Sausage & white bean soup

Very loosely adapted from a recipe on a saltine cracker box:

  • 1 pkg. Conecuh sausage
  • 1 onion, chopped
  • I cup carrots, chopped
  • 1 cup celery, chopped
  • 2 Tbs olive oil
  • 15 oz can diced fire-roasted tomatoes
  • 2 x 19 oz cans cannellini beans, rinsed
  • 32 oz chicken broth
  • salt, to taste (I used ~1 tsp)
  • 5 oz package spinach

Sauté vegetables in oil until soft, then add sausage and cook a few more minutes. Add tomatoes, beans, and broth, and simmer for about 15 minutes. Taste for seasonings, adding salt to taste. Turn off heat and stir in spinach until it wilts. Serve with a fresh loaf of bread.

Moravian Sugar Cake

Moravian Sugar Cake

My Aunt Nellie used to get Moravian Sugar Cake from a bakery in North Carolina when we had Christmas at her house in Tennessee, and later my mother made a tradition of baking it for Christmas morning. This isn’t exactly her recipe (which made 7 cakes!), but is close enough and makes a more manageable 3 cakes.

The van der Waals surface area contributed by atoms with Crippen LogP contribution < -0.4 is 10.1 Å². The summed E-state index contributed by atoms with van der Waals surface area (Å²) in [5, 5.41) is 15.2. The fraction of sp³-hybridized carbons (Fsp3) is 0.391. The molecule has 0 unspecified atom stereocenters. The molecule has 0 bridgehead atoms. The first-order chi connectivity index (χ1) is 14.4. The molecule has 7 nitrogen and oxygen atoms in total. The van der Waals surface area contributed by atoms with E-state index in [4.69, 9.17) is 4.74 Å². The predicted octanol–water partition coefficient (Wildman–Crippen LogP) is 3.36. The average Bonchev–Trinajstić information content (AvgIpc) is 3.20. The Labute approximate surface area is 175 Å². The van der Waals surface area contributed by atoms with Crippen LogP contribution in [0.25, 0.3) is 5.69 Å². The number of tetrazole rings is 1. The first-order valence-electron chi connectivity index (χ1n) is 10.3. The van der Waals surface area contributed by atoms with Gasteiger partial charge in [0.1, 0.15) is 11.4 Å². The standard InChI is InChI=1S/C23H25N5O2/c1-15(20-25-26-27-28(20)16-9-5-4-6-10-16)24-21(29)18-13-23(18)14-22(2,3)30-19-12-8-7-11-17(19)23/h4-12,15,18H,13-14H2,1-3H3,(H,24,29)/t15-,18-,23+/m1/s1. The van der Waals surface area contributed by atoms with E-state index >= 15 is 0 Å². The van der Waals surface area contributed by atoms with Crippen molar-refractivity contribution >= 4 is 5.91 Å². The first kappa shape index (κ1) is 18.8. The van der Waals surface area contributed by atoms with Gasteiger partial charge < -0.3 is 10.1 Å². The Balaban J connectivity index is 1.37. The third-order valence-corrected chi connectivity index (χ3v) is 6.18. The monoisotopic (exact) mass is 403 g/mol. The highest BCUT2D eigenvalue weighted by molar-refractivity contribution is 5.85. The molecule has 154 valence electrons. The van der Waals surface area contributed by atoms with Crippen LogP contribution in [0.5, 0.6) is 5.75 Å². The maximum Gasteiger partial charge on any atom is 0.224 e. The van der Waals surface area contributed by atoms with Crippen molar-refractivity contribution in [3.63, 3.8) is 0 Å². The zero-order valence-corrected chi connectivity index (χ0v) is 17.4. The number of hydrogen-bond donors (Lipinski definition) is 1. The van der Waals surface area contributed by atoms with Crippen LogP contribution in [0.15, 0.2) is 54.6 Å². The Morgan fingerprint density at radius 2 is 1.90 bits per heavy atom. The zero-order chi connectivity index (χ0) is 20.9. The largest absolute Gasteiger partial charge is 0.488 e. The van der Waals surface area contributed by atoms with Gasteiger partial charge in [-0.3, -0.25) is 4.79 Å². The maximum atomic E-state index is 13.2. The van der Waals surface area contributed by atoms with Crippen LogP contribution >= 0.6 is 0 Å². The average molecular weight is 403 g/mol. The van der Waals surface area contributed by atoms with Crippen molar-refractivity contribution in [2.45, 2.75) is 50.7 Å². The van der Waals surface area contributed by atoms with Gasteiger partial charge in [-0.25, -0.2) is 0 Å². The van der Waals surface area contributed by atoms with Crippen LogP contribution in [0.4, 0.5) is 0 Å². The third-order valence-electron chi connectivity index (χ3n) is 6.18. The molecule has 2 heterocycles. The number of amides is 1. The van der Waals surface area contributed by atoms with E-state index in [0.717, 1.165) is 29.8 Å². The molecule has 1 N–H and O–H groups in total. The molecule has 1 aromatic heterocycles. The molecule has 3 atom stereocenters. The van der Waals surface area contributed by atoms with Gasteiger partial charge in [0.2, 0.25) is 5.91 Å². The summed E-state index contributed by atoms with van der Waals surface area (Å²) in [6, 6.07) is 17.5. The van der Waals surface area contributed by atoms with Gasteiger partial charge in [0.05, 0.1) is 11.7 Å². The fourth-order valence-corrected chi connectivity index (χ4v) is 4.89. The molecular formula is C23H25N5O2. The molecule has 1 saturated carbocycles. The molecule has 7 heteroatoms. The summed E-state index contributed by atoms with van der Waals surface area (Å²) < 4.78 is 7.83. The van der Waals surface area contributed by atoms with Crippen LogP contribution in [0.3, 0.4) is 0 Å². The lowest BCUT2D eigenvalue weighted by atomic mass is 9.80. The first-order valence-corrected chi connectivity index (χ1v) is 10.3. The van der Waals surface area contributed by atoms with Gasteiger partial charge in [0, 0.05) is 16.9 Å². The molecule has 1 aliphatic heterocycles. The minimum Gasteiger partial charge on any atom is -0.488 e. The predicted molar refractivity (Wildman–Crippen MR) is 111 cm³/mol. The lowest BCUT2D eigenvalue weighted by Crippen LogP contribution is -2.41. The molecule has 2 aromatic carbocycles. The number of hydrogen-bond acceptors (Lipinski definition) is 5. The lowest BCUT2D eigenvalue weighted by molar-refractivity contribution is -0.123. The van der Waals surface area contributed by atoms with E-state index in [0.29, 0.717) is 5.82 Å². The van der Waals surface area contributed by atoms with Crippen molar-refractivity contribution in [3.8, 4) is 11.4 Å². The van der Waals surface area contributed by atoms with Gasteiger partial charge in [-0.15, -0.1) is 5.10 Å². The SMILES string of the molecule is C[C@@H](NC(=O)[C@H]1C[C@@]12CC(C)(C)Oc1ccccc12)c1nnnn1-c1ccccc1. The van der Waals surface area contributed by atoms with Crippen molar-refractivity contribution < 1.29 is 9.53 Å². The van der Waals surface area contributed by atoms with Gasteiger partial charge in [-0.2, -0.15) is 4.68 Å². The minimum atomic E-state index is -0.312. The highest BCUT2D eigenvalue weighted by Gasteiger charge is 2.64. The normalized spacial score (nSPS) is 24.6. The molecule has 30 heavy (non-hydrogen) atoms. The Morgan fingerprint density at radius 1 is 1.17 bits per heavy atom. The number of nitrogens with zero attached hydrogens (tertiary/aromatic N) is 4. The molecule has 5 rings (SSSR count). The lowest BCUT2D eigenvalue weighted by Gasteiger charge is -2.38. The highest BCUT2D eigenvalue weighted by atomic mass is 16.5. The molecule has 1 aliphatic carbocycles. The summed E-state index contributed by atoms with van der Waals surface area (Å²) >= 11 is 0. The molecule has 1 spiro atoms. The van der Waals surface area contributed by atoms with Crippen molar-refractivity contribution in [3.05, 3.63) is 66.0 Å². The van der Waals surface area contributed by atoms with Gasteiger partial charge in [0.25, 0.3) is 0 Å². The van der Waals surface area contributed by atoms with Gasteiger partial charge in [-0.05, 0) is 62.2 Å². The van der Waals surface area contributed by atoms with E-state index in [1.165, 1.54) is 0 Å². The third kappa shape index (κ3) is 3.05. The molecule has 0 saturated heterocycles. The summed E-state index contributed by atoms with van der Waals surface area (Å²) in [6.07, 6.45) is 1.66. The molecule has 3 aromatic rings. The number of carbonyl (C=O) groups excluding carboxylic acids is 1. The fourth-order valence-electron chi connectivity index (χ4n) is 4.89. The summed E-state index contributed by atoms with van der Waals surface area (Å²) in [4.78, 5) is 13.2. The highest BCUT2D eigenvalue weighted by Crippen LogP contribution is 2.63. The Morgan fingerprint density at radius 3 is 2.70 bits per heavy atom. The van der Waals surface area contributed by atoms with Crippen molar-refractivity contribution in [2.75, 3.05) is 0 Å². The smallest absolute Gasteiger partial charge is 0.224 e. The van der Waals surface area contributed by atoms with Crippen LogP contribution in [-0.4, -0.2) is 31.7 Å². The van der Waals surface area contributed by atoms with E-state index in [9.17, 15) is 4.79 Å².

Dough:

  • 1 egg
  • 14 cup butter
  • 12 tsp salt
  • 12 cup mashed boiled potato
  • 13 cup sugar
  • 312 cups flour
  • 1 tsp yeast
  • 34 cup reserved potato water

Topping:

  • 14 cup butter
  • 13 cup brown sugar
  • 2 tsp cinnamon

Peel and boil a small potato until soft. Mash potato and reserve 34 cup of the water.

Rehydrate yeast in the reserved potato water.

Combine egg, butter, salt, mashed potato, and sugar in a mixer and mix with a paddle for 4 minutes. Switch to the dough hook, add the remaining ingredients, and knead for about 10 minutes.

Turn the dough into a large buttered bowl and let rise until doubled in size, about an hour and a half.

Punch down, divide dough into three equal portions, and press each portion into a buttered 8 x 8 foil pan. Cover and let rise until doubled.

Mix together topping ingredients in a small saucepan and heat until melted, stirring occasionally. Poke indentations all over the top of the dough—my mother uses the handle of a wooden spoon; I use my fingers. Pour the melted topping over the cake, spreading with a pastry brush as needed.

To bake immediately, let rise for another half hour or so. Otherwise, refrigerate overnight. Can also be frozen after rising. Thaw overnight in the fridge before baking.